Counting the Homeless
The tenth annual Point In Time Study is going full out in El Paso County. It started Monday morning. Up to 20 locations that help the homeless are filled with survey takers asking people the extent of their homeless situation. These surveys will eventually translate into more than six million dollars of federal money that will eventually make its way into El Paso County and services to homeless civilians and veterans.
Tony Polston has been homeless for seven months. He doesn't make any excuses for how he's gotten to this point in his life, "Here I am, it's a culmination of poor choices. I take responsibility." He says the services that have helped him and others are desperately needed. Tony doesn't believe this will be a permanent situation, "I'm hopeful. I'm one fo the firm believers that this too shall pass. It's not going to be forever."
Jonathan Dickerson is not homeless but relies on the help that various agencies have been giving him, including a daily hot meal at the Marian House Soup Kitchen. He told me when he talks with people in the line who are homeless, "It touches me a lot to see others who are homeless." Dickerson is an Army veteran who served some of his military stint at Fort Carson.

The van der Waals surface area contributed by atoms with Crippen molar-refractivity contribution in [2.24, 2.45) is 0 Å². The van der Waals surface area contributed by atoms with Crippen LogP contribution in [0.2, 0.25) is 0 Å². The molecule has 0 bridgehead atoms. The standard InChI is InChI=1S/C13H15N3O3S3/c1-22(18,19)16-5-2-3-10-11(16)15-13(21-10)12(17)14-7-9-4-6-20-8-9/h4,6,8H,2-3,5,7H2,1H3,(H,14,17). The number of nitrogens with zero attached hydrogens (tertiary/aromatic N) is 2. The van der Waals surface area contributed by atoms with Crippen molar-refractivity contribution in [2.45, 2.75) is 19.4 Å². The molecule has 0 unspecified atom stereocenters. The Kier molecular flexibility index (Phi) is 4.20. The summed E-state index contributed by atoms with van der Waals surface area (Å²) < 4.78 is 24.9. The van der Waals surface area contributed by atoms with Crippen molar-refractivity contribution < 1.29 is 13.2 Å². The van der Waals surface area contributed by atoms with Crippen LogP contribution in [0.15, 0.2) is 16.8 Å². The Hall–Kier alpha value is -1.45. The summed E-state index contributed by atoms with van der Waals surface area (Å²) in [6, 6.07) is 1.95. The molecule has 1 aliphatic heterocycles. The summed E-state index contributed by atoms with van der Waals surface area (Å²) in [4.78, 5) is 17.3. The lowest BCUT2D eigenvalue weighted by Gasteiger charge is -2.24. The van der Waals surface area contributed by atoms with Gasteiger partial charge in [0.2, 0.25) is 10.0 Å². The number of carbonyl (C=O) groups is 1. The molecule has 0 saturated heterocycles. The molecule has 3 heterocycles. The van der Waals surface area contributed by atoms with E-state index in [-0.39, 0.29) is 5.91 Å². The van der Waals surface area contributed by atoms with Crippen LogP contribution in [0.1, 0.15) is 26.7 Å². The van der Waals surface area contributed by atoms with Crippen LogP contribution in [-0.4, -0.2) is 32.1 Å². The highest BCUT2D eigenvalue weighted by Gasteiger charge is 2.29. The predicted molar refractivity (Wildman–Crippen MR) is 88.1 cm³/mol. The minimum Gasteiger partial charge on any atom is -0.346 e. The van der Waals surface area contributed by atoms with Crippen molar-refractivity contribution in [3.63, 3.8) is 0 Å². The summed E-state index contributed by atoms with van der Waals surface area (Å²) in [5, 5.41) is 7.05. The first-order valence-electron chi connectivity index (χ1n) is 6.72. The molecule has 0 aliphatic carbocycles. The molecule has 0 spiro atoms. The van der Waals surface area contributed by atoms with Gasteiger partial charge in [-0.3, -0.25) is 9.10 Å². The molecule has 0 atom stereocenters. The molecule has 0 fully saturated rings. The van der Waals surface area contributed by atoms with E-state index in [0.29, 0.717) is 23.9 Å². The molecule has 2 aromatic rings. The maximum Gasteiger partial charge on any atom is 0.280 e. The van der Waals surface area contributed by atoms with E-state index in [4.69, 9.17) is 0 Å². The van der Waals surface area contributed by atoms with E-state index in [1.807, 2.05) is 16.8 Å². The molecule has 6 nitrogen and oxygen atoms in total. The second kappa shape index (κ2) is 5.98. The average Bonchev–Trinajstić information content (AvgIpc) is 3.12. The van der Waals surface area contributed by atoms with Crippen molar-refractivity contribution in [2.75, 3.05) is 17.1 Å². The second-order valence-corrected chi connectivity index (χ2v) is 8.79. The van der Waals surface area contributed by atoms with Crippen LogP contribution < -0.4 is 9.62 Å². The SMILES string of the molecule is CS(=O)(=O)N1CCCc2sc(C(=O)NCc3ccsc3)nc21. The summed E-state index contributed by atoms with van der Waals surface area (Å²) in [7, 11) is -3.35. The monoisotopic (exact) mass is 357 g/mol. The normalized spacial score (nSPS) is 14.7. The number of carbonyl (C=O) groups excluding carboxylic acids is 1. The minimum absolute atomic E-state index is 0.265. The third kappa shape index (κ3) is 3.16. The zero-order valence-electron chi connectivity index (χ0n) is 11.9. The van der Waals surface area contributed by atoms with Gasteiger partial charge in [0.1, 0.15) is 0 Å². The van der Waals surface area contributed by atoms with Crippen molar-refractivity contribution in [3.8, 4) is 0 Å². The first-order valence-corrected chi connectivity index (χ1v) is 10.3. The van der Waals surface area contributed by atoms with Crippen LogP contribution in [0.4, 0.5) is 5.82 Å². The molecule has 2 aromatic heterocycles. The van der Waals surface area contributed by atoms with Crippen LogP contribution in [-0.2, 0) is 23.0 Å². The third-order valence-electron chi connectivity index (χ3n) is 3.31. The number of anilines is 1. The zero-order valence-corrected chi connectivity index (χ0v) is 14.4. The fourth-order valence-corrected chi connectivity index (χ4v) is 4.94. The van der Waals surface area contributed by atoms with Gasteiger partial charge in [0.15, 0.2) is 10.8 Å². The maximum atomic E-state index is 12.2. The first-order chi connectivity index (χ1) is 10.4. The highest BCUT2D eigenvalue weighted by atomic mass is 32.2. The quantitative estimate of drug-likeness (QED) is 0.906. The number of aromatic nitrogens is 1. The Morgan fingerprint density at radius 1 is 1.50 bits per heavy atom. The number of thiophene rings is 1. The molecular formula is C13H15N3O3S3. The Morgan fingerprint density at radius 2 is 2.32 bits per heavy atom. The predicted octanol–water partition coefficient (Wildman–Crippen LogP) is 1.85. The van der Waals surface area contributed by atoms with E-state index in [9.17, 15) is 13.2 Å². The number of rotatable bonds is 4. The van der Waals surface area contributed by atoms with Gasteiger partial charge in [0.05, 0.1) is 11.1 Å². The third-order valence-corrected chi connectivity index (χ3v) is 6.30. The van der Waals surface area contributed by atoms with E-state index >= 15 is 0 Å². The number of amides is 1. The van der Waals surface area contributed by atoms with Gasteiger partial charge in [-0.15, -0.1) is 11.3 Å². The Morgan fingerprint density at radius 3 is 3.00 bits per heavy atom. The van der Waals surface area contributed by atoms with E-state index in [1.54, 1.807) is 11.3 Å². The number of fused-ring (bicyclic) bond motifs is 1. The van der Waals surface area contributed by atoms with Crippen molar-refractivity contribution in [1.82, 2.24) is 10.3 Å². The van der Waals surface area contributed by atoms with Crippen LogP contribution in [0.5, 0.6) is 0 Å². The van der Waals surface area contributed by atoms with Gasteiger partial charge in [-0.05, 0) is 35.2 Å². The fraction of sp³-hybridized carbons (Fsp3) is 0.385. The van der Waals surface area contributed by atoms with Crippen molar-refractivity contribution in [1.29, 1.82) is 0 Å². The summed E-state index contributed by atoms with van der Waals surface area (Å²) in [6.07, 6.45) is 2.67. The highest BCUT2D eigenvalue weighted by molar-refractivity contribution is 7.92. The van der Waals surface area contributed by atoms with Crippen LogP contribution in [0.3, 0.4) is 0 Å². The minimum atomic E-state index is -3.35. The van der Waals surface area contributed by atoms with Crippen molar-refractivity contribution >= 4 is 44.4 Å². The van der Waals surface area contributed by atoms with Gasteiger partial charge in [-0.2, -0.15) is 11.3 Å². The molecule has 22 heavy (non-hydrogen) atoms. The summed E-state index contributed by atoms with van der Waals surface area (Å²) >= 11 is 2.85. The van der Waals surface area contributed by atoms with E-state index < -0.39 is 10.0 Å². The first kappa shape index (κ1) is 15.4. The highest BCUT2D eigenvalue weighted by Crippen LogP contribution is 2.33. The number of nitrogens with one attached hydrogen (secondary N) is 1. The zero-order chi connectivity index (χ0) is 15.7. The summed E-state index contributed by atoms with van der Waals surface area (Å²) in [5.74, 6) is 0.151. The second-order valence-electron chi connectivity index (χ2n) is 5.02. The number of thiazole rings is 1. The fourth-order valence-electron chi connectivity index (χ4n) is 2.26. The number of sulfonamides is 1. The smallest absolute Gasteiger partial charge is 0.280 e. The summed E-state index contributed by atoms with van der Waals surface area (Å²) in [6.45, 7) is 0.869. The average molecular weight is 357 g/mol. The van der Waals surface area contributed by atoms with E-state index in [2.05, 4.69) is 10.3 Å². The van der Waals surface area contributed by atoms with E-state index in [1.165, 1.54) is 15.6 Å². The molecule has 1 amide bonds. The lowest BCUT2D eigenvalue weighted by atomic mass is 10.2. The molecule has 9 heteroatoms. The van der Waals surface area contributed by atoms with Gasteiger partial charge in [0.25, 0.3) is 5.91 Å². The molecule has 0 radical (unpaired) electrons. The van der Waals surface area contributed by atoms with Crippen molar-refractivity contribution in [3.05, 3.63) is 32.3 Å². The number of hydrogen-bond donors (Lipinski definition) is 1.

Anne Beer is with the Pikes Peak United Way. She told me that this study is an integral part of the area's strategy to deal with the homeless. The number of homeless ranges around 12 hundred in El Paso County. It includes veterans and their families Beer told me another statistic that not only includes the homeless but of those who are living on the poverty level and below, "Somewhere in the neighborhood of 15-20 percent is at or below the poverty level in our community. If we are at 600 thousand people in El Paso County, that's about 120 thousand people."
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